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Release Candidate: Tarot/Zodiac Wheel

The final wheel is just about done, but there are two areas which need proofreading. Therefore we have a near-final or “release candidate” to share with anyone who has the time for it. I had to manually enter tool tips (the little labels that float when you hover with your mouse over a shape). Unfortunately, there’s no way to import them from the external data file. So anyone who can look that over has my appreciation. Secondly, I created documentation for anyone who wants to edit the originals with Visio. Anyone who has time to look that over has my appreciation too.

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The Wheel of Fortune as “Meta-Card”

As a “meta-card,” the Wheel of Fortune is a tarot-card-about-tarot-cards. As the bearer of many symbols of divination, the card itself symbolizes fortune telling. As a “map compass” it provides context for the other cards in the drawing. At least that is my contention. I have created an exercise using a variation of the Zodiac Wheel (soon to be finished, I promise!) to illustrate. The Wheel of Fortune, Rota Fortunae, is the Wheel of the Zodiac. We trace its history as a symbol of the celestial spheres, and as a medieval metaphor–not just as a metaphor for the ups and downs of life, but as an exhortation to live a good life, in hopes of a better afterlife. What it boils down to, for those that read tarot is this: I see it as a cue to the reader to modify the overall message conveyed by the divinatory meanings of the other cards. The call is to make sure “the bottom line” is of a dual or mixed nature, up and down, sweet and sour. I think that when the Wheel of Fortune tarot card appears, it advises that whatever the outcome of the other cards, be it wealth, love, or whatever, it is a sign that very seldom will the soul (or querent, for that matter) be wholly happy or wholly unhappy with the outcome.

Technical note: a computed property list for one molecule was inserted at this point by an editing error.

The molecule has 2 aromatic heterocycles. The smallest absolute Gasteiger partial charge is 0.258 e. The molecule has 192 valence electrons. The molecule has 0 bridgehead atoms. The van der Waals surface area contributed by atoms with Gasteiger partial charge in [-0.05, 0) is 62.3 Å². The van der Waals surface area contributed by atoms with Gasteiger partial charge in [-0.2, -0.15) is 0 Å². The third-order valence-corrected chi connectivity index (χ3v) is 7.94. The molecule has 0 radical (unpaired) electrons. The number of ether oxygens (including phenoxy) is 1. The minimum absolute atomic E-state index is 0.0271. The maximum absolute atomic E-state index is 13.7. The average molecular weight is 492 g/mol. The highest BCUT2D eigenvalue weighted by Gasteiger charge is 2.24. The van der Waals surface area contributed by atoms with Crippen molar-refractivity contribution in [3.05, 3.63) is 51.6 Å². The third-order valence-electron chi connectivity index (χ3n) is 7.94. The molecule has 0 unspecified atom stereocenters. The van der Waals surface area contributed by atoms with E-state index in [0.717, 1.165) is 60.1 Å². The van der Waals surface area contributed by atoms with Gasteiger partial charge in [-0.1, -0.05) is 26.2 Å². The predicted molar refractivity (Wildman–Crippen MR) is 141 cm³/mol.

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Zodiac Tarot Wheel “Beta” 2